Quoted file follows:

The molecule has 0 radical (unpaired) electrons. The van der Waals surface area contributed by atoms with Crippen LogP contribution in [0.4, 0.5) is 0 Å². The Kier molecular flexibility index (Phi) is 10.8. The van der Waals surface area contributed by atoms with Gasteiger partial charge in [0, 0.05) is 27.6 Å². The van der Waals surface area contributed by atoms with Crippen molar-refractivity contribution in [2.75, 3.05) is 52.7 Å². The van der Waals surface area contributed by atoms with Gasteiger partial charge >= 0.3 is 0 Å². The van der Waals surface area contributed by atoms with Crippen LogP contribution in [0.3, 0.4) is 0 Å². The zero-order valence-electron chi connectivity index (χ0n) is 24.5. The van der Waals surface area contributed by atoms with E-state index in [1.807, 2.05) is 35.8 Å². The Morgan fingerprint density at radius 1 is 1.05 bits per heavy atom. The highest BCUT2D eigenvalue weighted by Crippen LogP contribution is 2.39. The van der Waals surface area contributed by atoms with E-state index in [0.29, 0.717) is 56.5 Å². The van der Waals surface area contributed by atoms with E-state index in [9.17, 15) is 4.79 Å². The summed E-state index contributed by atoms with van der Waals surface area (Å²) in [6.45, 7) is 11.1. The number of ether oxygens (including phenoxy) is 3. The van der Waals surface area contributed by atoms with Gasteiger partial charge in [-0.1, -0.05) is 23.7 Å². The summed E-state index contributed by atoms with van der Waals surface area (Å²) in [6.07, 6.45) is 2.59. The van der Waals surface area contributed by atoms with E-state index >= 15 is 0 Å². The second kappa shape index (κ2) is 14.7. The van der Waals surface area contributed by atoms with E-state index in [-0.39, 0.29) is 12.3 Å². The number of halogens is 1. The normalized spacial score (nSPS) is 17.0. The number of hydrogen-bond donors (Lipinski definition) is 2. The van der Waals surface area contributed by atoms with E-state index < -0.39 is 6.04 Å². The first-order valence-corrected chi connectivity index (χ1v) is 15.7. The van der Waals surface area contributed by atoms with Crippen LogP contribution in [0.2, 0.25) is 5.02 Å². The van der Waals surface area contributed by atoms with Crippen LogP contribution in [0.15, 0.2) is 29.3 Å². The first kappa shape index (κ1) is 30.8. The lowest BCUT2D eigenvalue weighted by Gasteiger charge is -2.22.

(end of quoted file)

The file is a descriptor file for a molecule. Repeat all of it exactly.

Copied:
The molecule has 0 radical (unpaired) electrons. The van der Waals surface area contributed by atoms with Crippen LogP contribution in [0.4, 0.5) is 0 Å². The Kier molecular flexibility index (Phi) is 10.8. The van der Waals surface area contributed by atoms with Gasteiger partial charge in [0, 0.05) is 27.6 Å². The van der Waals surface area contributed by atoms with Crippen molar-refractivity contribution in [2.75, 3.05) is 52.7 Å². The van der Waals surface area contributed by atoms with Gasteiger partial charge >= 0.3 is 0 Å². The van der Waals surface area contributed by atoms with Crippen LogP contribution in [0.3, 0.4) is 0 Å². The zero-order valence-electron chi connectivity index (χ0n) is 24.5. The van der Waals surface area contributed by atoms with E-state index in [1.807, 2.05) is 35.8 Å². The Morgan fingerprint density at radius 1 is 1.05 bits per heavy atom. The highest BCUT2D eigenvalue weighted by Crippen LogP contribution is 2.39. The van der Waals surface area contributed by atoms with E-state index in [0.29, 0.717) is 56.5 Å². The van der Waals surface area contributed by atoms with E-state index in [9.17, 15) is 4.79 Å². The summed E-state index contributed by atoms with van der Waals surface area (Å²) in [6.45, 7) is 11.1. The number of ether oxygens (including phenoxy) is 3. The van der Waals surface area contributed by atoms with Gasteiger partial charge in [-0.1, -0.05) is 23.7 Å². The summed E-state index contributed by atoms with van der Waals surface area (Å²) in [6.07, 6.45) is 2.59. The van der Waals surface area contributed by atoms with E-state index >= 15 is 0 Å². The second kappa shape index (κ2) is 14.7. The van der Waals surface area contributed by atoms with E-state index in [-0.39, 0.29) is 12.3 Å². The number of halogens is 1. The normalized spacial score (nSPS) is 17.0. The number of hydrogen-bond donors (Lipinski definition) is 2. The van der Waals surface area contributed by atoms with E-state index < -0.39 is 6.04 Å². The first-order valence-corrected chi connectivity index (χ1v) is 15.7. The van der Waals surface area contributed by atoms with Crippen LogP contribution in [0.2, 0.25) is 5.02 Å². The van der Waals surface area contributed by atoms with Crippen LogP contribution in [0.15, 0.2) is 29.3 Å². The first kappa shape index (κ1) is 30.8. The lowest BCUT2D eigenvalue weighted by Gasteiger charge is -2.22.